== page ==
Wasteland 3 trailer shows off co-op hijinks

InXile's follow-up to their 2014 RPG Wasteland 2 will feature co-op multiplayer, a mode demonstrated in the latest trailer and explained in more detail over on the Xbox news site, which is the kind of bonus you get after being bought by Microsoft.

Wasteland 3's two-player mode will allow for things that aren't possible in singleplayer, as the developer deep dive explains, like being able to hand in quests to rival factions simultaneously. You'll also be able to mess with each other by, for example, spreading rumors back at HQ. The trailer also shows that it's possible to alter the other PC's outfit while they're away.

You can either start a new game in co-op, with each player making their own Ranger hero to explore post-apocalyptic Colorado with, or load a singleplayer save and then split an existing squad as you please. The host will have control over this, as well as being the one who drives the car on the world map, but you can pass control of conversations that both players are present for back and forth. Of course each player will have control of conversations they initiate on their own, as well as doing their own looting and shopping and so on.

Both players get to keep save games of their session, and can choose to continue independently if they want to, splitting the timeline to carry on in singleplayer. It sounds like an admirable amount of freedom to give players, which obviously will work best if there's plenty of trust. But why would you want to play a co-op RPG that could take 100 hours with someone you don't trust?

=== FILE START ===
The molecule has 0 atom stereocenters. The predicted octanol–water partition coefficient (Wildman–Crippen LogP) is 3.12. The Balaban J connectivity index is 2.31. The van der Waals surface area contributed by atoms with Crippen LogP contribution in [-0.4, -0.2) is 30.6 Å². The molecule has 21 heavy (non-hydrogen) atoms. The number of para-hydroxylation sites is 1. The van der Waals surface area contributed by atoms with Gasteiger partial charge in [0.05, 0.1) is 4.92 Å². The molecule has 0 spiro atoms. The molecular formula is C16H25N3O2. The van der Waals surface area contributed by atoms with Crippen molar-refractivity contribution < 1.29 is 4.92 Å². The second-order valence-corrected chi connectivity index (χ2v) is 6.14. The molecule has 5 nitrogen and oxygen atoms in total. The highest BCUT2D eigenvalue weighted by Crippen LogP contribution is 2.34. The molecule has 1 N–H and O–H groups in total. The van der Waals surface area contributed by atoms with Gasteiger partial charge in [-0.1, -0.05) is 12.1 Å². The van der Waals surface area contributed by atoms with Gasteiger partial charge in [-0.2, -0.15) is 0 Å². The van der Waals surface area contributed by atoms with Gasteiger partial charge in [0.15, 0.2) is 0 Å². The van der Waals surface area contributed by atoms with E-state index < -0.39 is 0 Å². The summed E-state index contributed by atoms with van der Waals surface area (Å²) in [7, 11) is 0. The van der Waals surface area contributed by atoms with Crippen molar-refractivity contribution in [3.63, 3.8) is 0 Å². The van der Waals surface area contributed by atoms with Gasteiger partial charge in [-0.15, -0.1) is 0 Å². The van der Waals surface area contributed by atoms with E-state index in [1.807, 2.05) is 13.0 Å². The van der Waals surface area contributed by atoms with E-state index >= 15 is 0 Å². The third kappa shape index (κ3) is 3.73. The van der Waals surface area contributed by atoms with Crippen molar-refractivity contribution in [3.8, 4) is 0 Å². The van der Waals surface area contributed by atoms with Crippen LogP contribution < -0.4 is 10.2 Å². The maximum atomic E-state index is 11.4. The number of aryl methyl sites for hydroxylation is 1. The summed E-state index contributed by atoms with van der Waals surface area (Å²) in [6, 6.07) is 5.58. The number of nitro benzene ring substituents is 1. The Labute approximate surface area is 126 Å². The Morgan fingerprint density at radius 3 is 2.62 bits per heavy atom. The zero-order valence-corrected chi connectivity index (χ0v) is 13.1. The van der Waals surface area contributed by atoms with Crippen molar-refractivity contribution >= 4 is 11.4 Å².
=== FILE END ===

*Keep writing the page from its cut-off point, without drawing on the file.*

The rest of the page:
The one thing you won't be free to do is cross-play, and PC players will be kept separate from Xbox One players.

It'll be out on August 28 and available on Steam, GOG, the Microsoft Store, and Xbox Game Pass. Here's everything we know about Wasteland 3.

Jody Macgregor
Weekend/AU Editor

Jody's first computer was a Commodore 64, so he remembers having to use a code wheel to play Pool of Radiance. A former music journalist who interviewed everyone from Giorgio Moroder to Trent Reznor, Jody also co-hosted Australia's first radio show about videogames, Zed Games. He's written for Rock Paper Shotgun, The Big Issue, GamesRadar, Zam, Glixel, Five Out of Ten Magazine, and Playboy.com, whose cheques with the bunny logo made for fun conversations at the bank. Jody's first article for PC Gamer was about the audio of Alien Isolation, published in 2015, and since then he's written about why Silent Hill belongs on PC, why Recettear: An Item Shop's Tale is the best fantasy shopkeeper tycoon game, and how weird Lost Ark can get. Jody edited PC Gamer Indie from 2017 to 2018, and he eventually lived up to his promise to play every Warhammer videogame.